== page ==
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Sunday, November 9, 2014

Form Follows Function Follows Form

The famous designer Marc Newson has been in the news lately due to his employment at Apple. Looking at the Apple Watch on the Internet, I am sure Newson provided significant input on the design. I always love Newson's design, whether it is a car, shelf, or hourglass. I just cannot afford to buy most of them, not even his new book published by Taschen. I own just two objects designed by Newson: Dish Doctor Dish Rack and Alessi Sygma Hook. I see both objects on a daily basis as the dish rack is on my kitchen counter at home and the hook is on the wall of my office. Of the two objects, the hook is the perhaps the more intriguing one.

The Sygma Hook was produced in 1999 by Alessi; sadly the production of the object has been discontinued. The shape is wheel-like with a central spoke, which is attached to the wall with a couple of screws. The shape is utterly functional yet unlike a normal coat hook, the purpose of the Sygma Hook is not as readily obvious from the design. Visitors to my office have wondered out loud about the function of the Sygma Hook.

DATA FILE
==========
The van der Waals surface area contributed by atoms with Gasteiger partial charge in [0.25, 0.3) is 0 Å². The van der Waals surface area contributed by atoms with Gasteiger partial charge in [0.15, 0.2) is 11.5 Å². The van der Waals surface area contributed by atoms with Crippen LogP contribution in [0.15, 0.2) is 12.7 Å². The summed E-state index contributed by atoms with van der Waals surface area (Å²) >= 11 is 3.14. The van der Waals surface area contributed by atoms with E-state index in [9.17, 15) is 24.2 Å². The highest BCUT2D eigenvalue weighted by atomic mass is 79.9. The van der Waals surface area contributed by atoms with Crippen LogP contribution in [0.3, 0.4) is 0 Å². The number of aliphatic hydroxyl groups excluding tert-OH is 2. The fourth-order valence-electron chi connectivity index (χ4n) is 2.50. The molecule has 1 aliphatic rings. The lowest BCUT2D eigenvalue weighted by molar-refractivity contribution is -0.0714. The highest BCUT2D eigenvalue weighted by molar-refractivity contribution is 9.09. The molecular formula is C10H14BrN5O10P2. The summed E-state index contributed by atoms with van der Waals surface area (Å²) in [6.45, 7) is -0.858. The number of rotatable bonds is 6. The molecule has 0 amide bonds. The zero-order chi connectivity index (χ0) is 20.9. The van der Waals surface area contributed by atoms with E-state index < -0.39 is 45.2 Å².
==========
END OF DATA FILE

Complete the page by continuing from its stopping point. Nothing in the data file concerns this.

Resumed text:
I have always been fond of the modernist idea of "form follows function", however I don't always subscribe to the idea. This powerful principle has been challenged and debated for a long time. Many aphorisms have sprung up in relation to the principle. One can think of "form follows emotion", "form follows form", or "function follows form". The Sygma Hook is interesting to me because it is an example of both "form follows function" and "function follows form".

The form of Sygma Hook holds certain fascination for Newson because he has used it for several other projects in the past 15 years. In 1999 when Newson designed the concept car 021C for Ford, he use the same form for the steering wheel.

In 2013 Newson employed the form again for the Orotund Light Fixture produced by Flos.

The idea that a form can be derived from function yet different functions can also be assigned to the same form is very appealing. I also like the fact that Newson is not hesitant to repeat the design for multiple projects with different scales and contexts. In an age where the public and the press seem to constantly seek out the new, it is nice to see that one doesn't always have to reinvent the wheel.

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